Identifying a connection between substance abuse and domestic violence
What Substance Abuse and Domestic Violence Statistics Tell Us
According to the American Society of Addiction Medicine, substance abuse occurs in conjunction with intimate partner violence anywhere from 40 to 60 percent of the time. Additionally, approximately 20 percent of abusive males admit to consuming some type of drug and/or alcoholic beverage before acting aggressively toward their partners. They also define “intimate partner violence” using Futures Without Violence’s description of “a pattern of assaultive and coercive behaviors that may include inflicted physical injury, psychological abuse, sexual assault, progressive social isolation, stalking, deprivation, intimidation and threats.” <<READ MORE>>
The Role of Churches in Preventing Domestic Violence
A number of Grand Rapids District clergy participated in a domestic violence simulation called “In Her Shoes.” This “In Her Shoes” simulation is designed to raise awareness about domestic violence and to assist clergy in being better able to recognize subtle signs of domestic violence in their congregation or community. The following materials are being shared so that domestic violence can be recognized and the victims can be helped. Below are two Grand Rapids agencies that assist victims of domestic violence. If you would like to arrange an “In Her Shoes” domestic violence simulation for your group, please contact Liz in the GR District Office at 616.459.4503, x-1211 or firstname.lastname@example.org.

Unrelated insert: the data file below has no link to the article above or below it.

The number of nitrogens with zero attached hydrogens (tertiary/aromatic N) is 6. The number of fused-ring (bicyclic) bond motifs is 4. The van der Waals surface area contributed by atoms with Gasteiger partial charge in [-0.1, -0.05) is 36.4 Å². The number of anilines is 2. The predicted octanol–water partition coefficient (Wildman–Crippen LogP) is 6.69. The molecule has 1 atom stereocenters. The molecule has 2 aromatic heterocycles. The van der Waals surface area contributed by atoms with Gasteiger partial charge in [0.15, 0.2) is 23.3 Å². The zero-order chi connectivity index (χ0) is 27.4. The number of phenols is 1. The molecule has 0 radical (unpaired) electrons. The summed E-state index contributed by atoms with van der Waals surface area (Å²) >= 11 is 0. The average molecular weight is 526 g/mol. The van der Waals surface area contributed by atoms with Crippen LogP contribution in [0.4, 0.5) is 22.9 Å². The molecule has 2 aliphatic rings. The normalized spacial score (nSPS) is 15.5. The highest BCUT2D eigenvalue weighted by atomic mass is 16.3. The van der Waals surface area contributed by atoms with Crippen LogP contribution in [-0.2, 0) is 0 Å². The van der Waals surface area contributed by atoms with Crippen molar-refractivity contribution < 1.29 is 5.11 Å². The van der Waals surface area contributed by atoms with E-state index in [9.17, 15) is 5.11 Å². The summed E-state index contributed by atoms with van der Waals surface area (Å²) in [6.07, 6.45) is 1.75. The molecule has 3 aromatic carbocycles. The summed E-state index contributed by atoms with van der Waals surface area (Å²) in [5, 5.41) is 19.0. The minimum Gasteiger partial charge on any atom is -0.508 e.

The National Coalition Against Domestic Violence (NCADV) http://www.ncadv.org/ and Washington State Coalition Against Domestic Violence (WSCADV) http://wscadv2.org/whatwedo.cfm are both great resources for materials about domestic violence prevention. WSCAD offers a library of free webinars for a variety of domestic violence issues HERE.